#8: Better Counselor
I had to go through the process of coming out and coming to terms with my sexuality mostly on my own. I didn’t know where to look for help, and when I did talk to my bishop and parents, they were even more baffled than I was. So by necessity I had to think through all these issues, research what Church leaders had said, and come to my own conclusions. But now I can turn around and help others who go through the same thing. If there are queer kids growing up in my ward, they’ll know at least one person they can speak with. Maybe they’ll find my posts on this blog, along with the many posts and resources of others now available on the internet. There’s now a diverse community of LDS queer people, and we’re not going to let our young brothers and sisters endure what we did.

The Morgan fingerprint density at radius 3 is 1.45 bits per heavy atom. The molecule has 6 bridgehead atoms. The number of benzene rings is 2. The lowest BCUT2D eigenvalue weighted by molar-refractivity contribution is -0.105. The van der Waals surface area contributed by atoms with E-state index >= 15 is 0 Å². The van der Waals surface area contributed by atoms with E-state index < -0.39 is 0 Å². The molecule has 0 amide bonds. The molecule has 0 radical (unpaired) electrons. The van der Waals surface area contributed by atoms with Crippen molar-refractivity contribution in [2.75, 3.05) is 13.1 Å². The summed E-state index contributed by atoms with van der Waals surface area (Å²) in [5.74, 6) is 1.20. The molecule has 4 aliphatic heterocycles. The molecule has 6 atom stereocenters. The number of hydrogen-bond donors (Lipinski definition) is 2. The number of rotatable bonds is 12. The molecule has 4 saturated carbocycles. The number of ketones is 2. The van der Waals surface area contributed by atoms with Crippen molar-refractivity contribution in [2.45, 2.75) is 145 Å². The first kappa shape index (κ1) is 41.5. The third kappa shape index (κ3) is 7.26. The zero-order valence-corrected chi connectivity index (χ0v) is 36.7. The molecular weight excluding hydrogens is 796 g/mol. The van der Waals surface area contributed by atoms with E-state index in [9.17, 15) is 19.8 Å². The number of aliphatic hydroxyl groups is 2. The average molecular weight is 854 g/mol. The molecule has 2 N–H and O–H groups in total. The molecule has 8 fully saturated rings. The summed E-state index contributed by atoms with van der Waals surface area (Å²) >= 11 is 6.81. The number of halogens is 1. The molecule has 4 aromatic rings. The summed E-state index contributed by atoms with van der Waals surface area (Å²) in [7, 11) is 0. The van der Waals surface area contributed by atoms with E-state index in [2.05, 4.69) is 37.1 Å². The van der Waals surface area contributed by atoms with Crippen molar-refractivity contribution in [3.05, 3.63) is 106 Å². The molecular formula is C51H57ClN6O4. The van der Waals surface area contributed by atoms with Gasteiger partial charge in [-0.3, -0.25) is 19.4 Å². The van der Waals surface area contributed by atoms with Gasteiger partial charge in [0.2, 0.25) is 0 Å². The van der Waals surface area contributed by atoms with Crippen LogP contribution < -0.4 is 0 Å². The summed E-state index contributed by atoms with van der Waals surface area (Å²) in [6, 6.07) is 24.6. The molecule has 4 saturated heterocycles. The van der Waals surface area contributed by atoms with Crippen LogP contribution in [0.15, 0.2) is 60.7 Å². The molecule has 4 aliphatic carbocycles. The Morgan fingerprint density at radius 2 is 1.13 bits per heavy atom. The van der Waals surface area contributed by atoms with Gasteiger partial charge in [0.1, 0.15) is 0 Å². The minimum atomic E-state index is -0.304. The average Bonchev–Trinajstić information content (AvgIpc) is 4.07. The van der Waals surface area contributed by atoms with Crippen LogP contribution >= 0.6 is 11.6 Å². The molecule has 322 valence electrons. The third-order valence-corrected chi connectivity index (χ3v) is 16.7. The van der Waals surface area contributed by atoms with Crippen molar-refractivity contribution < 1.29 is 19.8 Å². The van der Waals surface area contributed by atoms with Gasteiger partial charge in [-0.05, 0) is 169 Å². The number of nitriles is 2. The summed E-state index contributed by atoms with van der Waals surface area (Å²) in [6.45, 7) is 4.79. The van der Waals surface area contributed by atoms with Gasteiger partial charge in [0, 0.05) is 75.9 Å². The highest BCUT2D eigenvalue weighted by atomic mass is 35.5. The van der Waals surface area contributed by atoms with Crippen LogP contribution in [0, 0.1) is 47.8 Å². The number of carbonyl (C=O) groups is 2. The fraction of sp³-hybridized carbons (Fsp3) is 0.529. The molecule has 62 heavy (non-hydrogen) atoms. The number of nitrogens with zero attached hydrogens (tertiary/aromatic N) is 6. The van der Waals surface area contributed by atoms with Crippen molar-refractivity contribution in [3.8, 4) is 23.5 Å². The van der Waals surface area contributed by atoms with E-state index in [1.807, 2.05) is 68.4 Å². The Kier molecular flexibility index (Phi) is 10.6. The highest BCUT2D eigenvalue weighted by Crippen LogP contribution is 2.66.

#9: Nearer, my God, to Thee
The trial of reconciling my sexuality and my faith has brought me closer to God. Before, my obedience was almost mindless; I followed the Prophet, kept the commandments, et cetera, but I had only a passing acquaintance with God. He was kind of like my uncle in Los Angeles who sent me a birthday and Christmas present every year. But, oh, how many are the tear-filled, pleading prayers I exchanged with Him in the last ten years. How many are the times I have clung to the peace He sent like a piece of driftwood in a turbulent sea. I still have so few answers, but I know with certainty now that God loves me.
It’s still hard to be queer and LDS most days, but I’m getting better at it. I hope that one day it won’t be an issue anymore, and that future generations won’t have to go through all the trouble I have. But God has been generous now and blessed me even in difficult circumstances. I hope that this blog has cheered you up, dear Reader. Even if you decide to take the difficult route of staying in the Church while being queer, know that your queerness has value and can contribute to your life and the lives of those you love.